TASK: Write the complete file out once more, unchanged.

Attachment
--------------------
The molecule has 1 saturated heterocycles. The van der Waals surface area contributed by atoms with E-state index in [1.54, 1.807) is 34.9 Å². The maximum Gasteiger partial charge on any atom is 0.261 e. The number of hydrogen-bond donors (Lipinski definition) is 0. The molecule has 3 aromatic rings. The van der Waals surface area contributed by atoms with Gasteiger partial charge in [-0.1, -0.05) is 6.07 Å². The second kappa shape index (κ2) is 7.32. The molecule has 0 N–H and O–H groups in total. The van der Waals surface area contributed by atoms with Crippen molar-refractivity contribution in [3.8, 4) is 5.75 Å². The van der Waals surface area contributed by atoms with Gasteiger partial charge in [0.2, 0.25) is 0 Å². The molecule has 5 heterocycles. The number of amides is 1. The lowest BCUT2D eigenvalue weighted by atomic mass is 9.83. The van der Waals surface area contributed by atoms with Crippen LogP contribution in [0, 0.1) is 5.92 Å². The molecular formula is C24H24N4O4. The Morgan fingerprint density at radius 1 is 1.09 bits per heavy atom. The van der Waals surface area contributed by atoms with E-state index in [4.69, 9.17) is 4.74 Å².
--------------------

The molecule has 1 saturated heterocycles. The van der Waals surface area contributed by atoms with E-state index in [1.54, 1.807) is 34.9 Å². The maximum Gasteiger partial charge on any atom is 0.261 e. The number of hydrogen-bond donors (Lipinski definition) is 0. The molecule has 3 aromatic rings. The van der Waals surface area contributed by atoms with Gasteiger partial charge in [-0.1, -0.05) is 6.07 Å². The second kappa shape index (κ2) is 7.32. The molecule has 0 N–H and O–H groups in total. The van der Waals surface area contributed by atoms with Crippen molar-refractivity contribution in [3.8, 4) is 5.75 Å². The van der Waals surface area contributed by atoms with Gasteiger partial charge in [0.2, 0.25) is 0 Å². The molecule has 5 heterocycles. The number of amides is 1. The lowest BCUT2D eigenvalue weighted by atomic mass is 9.83. The van der Waals surface area contributed by atoms with Crippen LogP contribution in [0, 0.1) is 5.92 Å². The molecular formula is C24H24N4O4. The Morgan fingerprint density at radius 1 is 1.09 bits per heavy atom. The van der Waals surface area contributed by atoms with E-state index in [4.69, 9.17) is 4.74 Å².